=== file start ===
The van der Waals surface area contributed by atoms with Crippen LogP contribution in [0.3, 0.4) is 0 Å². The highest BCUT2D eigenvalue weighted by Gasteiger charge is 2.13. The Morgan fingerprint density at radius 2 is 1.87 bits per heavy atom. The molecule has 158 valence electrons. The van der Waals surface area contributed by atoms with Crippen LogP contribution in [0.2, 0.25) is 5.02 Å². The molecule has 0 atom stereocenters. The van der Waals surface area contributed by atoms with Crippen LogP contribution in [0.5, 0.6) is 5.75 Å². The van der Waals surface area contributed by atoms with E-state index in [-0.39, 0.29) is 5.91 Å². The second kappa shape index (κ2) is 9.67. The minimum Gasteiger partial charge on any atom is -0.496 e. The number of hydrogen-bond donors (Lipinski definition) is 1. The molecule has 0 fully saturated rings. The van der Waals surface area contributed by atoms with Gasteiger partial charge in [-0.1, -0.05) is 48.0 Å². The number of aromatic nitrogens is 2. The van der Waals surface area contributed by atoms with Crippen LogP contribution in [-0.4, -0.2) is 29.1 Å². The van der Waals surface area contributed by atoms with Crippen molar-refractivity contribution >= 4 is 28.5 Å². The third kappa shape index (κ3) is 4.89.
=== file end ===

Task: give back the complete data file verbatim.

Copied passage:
The van der Waals surface area contributed by atoms with Crippen LogP contribution in [0.3, 0.4) is 0 Å². The highest BCUT2D eigenvalue weighted by Gasteiger charge is 2.13. The Morgan fingerprint density at radius 2 is 1.87 bits per heavy atom. The molecule has 158 valence electrons. The van der Waals surface area contributed by atoms with Crippen LogP contribution in [0.2, 0.25) is 5.02 Å². The molecule has 0 atom stereocenters. The van der Waals surface area contributed by atoms with Crippen LogP contribution in [0.5, 0.6) is 5.75 Å². The van der Waals surface area contributed by atoms with E-state index in [-0.39, 0.29) is 5.91 Å². The second kappa shape index (κ2) is 9.67. The minimum Gasteiger partial charge on any atom is -0.496 e. The number of hydrogen-bond donors (Lipinski definition) is 1. The molecule has 0 fully saturated rings. The van der Waals surface area contributed by atoms with Gasteiger partial charge in [-0.1, -0.05) is 48.0 Å². The number of aromatic nitrogens is 2. The van der Waals surface area contributed by atoms with Crippen LogP contribution in [-0.4, -0.2) is 29.1 Å². The van der Waals surface area contributed by atoms with Crippen molar-refractivity contribution >= 4 is 28.5 Å². The third kappa shape index (κ3) is 4.89.